In addition to the organopolysiloxane containing Si-bonded hydrogen, as essentially the sole reactive constituent, platinum catalyst and inhibitor, it is possible to employ other substances in the process of this invention, except for organosilicon compounds containing groups which are capable of reacting with Si-bonded hydrogen. It is preferred that the additional substances be organic solvents.
The mixture containing the organopolysiloxane having Si-bonded hydrogen as its essentially only reactive constituent, platinum catalyst, inhibitor and other substances, if desired, may be applied to fibers to render them hydrophobic by any method which is generally used to saturate or impregnate fibers, such as, for example immersion, spraying, calendering or coating.
The Si-bonded hydrogen contaning organopolysiloxane is preferably deposited on the fiber over a period of from 3 to 10 minutes, at 0.5 to 1.2 bar and at a temperature between 100° and 170° C.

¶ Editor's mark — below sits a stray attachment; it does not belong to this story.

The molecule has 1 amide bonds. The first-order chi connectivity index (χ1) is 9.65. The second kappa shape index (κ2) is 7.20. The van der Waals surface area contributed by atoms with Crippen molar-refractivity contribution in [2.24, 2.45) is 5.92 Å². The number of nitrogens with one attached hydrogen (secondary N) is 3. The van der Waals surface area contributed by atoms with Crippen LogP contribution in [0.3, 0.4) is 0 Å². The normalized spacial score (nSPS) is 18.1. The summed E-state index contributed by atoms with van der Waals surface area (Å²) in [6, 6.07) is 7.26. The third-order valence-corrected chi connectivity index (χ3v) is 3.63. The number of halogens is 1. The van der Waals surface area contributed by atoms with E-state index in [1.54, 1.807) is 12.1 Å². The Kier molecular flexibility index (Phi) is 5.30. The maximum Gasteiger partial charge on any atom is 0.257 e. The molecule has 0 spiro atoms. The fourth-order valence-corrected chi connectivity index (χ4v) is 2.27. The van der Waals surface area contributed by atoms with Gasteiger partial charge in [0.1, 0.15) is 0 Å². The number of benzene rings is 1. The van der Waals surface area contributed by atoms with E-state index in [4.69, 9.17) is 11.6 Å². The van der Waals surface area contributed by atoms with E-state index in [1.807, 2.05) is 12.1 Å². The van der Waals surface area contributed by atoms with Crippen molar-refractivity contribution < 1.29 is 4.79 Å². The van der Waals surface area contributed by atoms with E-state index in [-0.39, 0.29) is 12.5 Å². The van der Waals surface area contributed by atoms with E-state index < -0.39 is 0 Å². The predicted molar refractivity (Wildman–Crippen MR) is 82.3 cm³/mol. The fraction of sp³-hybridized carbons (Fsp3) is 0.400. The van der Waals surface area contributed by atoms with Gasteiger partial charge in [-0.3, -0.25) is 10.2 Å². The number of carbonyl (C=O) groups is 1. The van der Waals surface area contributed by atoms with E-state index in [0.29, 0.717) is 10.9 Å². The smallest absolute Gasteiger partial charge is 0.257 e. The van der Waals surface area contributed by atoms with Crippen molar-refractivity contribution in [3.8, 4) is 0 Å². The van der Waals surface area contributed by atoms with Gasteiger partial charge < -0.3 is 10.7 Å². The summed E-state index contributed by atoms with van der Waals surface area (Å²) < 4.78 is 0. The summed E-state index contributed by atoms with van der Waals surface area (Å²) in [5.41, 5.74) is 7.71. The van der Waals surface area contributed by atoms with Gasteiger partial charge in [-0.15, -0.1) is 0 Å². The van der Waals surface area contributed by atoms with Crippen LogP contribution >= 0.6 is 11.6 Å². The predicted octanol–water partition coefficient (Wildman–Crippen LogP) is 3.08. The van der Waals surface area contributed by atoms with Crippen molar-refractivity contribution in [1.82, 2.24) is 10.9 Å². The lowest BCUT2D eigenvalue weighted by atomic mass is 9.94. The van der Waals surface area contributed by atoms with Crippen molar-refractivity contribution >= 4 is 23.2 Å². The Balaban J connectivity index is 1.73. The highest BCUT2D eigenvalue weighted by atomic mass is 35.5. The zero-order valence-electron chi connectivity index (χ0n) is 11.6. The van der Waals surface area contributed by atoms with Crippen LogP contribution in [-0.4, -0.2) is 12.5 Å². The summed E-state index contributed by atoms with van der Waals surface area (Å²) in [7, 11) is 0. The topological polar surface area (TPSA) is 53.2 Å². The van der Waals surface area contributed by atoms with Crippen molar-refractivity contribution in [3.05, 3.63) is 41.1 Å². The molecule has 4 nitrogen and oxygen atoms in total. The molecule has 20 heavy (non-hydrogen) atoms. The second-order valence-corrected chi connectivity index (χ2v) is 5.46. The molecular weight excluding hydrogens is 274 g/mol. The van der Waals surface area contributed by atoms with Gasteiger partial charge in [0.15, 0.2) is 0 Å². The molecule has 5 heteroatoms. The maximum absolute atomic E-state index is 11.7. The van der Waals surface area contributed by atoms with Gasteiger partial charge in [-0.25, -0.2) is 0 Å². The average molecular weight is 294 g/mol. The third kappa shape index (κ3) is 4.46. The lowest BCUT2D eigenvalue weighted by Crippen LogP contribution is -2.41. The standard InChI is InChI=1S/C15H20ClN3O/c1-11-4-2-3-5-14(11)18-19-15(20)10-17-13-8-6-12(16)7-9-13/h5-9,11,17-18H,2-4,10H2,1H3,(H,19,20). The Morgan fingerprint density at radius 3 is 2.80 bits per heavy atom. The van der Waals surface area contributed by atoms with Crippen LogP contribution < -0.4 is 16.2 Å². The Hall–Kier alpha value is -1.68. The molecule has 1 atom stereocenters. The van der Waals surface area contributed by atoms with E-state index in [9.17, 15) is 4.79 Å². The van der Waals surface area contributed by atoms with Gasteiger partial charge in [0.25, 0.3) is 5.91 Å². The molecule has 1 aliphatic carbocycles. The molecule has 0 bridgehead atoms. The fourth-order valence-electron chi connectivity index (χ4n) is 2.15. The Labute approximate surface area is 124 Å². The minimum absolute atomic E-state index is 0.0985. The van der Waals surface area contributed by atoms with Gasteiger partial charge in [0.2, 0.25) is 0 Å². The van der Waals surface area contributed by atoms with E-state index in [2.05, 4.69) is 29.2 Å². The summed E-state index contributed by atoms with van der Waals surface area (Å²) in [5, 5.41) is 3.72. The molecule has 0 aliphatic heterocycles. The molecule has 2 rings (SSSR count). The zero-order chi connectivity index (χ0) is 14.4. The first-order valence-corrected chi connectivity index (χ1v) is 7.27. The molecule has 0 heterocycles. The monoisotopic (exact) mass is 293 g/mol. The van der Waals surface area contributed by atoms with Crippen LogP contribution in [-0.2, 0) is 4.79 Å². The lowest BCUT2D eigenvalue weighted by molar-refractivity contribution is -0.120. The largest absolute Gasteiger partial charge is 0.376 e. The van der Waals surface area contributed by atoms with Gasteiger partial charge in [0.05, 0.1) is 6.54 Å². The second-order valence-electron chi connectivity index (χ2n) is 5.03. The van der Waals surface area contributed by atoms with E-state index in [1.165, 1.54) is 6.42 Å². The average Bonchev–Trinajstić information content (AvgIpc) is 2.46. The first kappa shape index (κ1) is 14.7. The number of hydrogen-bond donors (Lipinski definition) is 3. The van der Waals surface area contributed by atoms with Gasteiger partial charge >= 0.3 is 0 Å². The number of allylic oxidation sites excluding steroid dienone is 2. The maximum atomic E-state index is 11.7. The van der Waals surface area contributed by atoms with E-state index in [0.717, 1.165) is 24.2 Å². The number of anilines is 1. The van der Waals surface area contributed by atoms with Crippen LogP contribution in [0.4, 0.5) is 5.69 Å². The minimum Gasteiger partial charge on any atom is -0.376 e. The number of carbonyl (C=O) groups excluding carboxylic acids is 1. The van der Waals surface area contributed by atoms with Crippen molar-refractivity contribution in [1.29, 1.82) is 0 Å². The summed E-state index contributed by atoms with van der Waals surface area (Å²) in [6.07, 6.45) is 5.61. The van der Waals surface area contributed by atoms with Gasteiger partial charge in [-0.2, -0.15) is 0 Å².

The following example shows that a platinum catalyst which is inhibited for example with 2-methyl-3-butine-2-ol may be used for crosslinking an organopolysiloxane containing only Si-bonded hydrogen atoms as the reactive groups. These organopolysiloxanes are equally suitable for treating fibers, for example, asbestos, to render them hydrophobic.
About 5 ml of 2-methyl-3-butine-2-ol and a solution containing 17 mg of PtCl4 in 1 ml of octane was added to 95 ml of toluene. About 50 microliters of the resultant toluene solution was then incorporated in 20 gm of a compound having the general formula
(CH3)3 SiO(SiHCH3 -O)x Si(CH3)3,
where x has an average number of 28. The resultant mixture was heated for 5 minutes to 160° C., then extracted at room temperature with 100 ml of acetone. The extraction was again repeated with 100 ml of acetone. A residue of 18 gm of an insoluble polymer was recovered.
The procedure deascribed in the preceding example was repeated, except that the toluene solution containing the platinum catalyst and inhibitor was omitted. Following extraction with acetone, only 2.4 gm of an insoluble polymer was recovered.